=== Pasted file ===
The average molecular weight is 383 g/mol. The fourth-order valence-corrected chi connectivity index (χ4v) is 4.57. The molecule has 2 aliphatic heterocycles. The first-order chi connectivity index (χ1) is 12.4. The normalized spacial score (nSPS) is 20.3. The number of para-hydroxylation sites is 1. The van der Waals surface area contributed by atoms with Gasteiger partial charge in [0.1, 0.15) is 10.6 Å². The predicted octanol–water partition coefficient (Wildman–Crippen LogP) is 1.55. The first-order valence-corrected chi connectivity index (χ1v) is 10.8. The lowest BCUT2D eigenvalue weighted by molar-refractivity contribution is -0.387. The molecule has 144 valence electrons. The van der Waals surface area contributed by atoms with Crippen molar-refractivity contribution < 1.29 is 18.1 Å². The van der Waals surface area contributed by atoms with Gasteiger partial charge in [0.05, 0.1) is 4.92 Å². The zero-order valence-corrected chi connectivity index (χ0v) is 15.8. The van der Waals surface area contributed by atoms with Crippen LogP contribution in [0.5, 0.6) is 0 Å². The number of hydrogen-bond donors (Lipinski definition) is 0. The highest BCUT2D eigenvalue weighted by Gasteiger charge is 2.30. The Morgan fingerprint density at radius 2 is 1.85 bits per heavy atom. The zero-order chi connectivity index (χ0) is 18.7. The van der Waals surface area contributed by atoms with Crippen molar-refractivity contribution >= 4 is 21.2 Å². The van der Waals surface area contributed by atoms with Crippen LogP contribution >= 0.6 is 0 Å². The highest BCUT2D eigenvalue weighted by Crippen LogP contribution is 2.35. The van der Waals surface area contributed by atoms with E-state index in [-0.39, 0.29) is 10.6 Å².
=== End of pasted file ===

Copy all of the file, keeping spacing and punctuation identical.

The average molecular weight is 383 g/mol. The fourth-order valence-corrected chi connectivity index (χ4v) is 4.57. The molecule has 2 aliphatic heterocycles. The first-order chi connectivity index (χ1) is 12.4. The normalized spacial score (nSPS) is 20.3. The number of para-hydroxylation sites is 1. The van der Waals surface area contributed by atoms with Gasteiger partial charge in [0.1, 0.15) is 10.6 Å². The predicted octanol–water partition coefficient (Wildman–Crippen LogP) is 1.55. The first-order valence-corrected chi connectivity index (χ1v) is 10.8. The lowest BCUT2D eigenvalue weighted by molar-refractivity contribution is -0.387. The molecule has 144 valence electrons. The van der Waals surface area contributed by atoms with Crippen molar-refractivity contribution < 1.29 is 18.1 Å². The van der Waals surface area contributed by atoms with Gasteiger partial charge in [0.05, 0.1) is 4.92 Å². The zero-order valence-corrected chi connectivity index (χ0v) is 15.8. The van der Waals surface area contributed by atoms with Crippen LogP contribution in [0.5, 0.6) is 0 Å². The number of hydrogen-bond donors (Lipinski definition) is 0. The highest BCUT2D eigenvalue weighted by Gasteiger charge is 2.30. The Morgan fingerprint density at radius 2 is 1.85 bits per heavy atom. The zero-order chi connectivity index (χ0) is 18.7. The van der Waals surface area contributed by atoms with Crippen molar-refractivity contribution >= 4 is 21.2 Å². The van der Waals surface area contributed by atoms with Crippen LogP contribution >= 0.6 is 0 Å². The highest BCUT2D eigenvalue weighted by Crippen LogP contribution is 2.35. The van der Waals surface area contributed by atoms with E-state index in [-0.39, 0.29) is 10.6 Å².